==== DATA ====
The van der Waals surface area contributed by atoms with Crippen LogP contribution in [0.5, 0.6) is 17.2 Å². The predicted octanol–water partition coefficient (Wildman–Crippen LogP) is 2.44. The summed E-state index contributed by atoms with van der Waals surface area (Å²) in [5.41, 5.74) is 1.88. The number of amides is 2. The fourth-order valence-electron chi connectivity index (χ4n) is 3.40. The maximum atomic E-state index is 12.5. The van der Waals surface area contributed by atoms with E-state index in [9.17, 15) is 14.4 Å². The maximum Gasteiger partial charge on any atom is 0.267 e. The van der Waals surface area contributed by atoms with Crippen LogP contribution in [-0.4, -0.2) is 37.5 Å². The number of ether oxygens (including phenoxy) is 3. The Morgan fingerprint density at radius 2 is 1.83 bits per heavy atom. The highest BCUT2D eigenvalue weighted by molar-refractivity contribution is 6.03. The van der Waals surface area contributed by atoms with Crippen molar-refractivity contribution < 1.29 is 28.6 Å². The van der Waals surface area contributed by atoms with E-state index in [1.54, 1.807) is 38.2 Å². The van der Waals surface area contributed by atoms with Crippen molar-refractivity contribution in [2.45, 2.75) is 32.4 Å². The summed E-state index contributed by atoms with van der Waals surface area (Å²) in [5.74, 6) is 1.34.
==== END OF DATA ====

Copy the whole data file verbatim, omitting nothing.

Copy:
The van der Waals surface area contributed by atoms with Crippen LogP contribution in [0.5, 0.6) is 17.2 Å². The predicted octanol–water partition coefficient (Wildman–Crippen LogP) is 2.44. The summed E-state index contributed by atoms with van der Waals surface area (Å²) in [5.41, 5.74) is 1.88. The number of amides is 2. The fourth-order valence-electron chi connectivity index (χ4n) is 3.40. The maximum atomic E-state index is 12.5. The van der Waals surface area contributed by atoms with E-state index in [9.17, 15) is 14.4 Å². The maximum Gasteiger partial charge on any atom is 0.267 e. The van der Waals surface area contributed by atoms with Crippen LogP contribution in [-0.4, -0.2) is 37.5 Å². The number of ether oxygens (including phenoxy) is 3. The Morgan fingerprint density at radius 2 is 1.83 bits per heavy atom. The highest BCUT2D eigenvalue weighted by molar-refractivity contribution is 6.03. The van der Waals surface area contributed by atoms with Crippen molar-refractivity contribution < 1.29 is 28.6 Å². The van der Waals surface area contributed by atoms with E-state index in [1.54, 1.807) is 38.2 Å². The van der Waals surface area contributed by atoms with Crippen molar-refractivity contribution in [2.45, 2.75) is 32.4 Å². The summed E-state index contributed by atoms with van der Waals surface area (Å²) in [5.74, 6) is 1.34.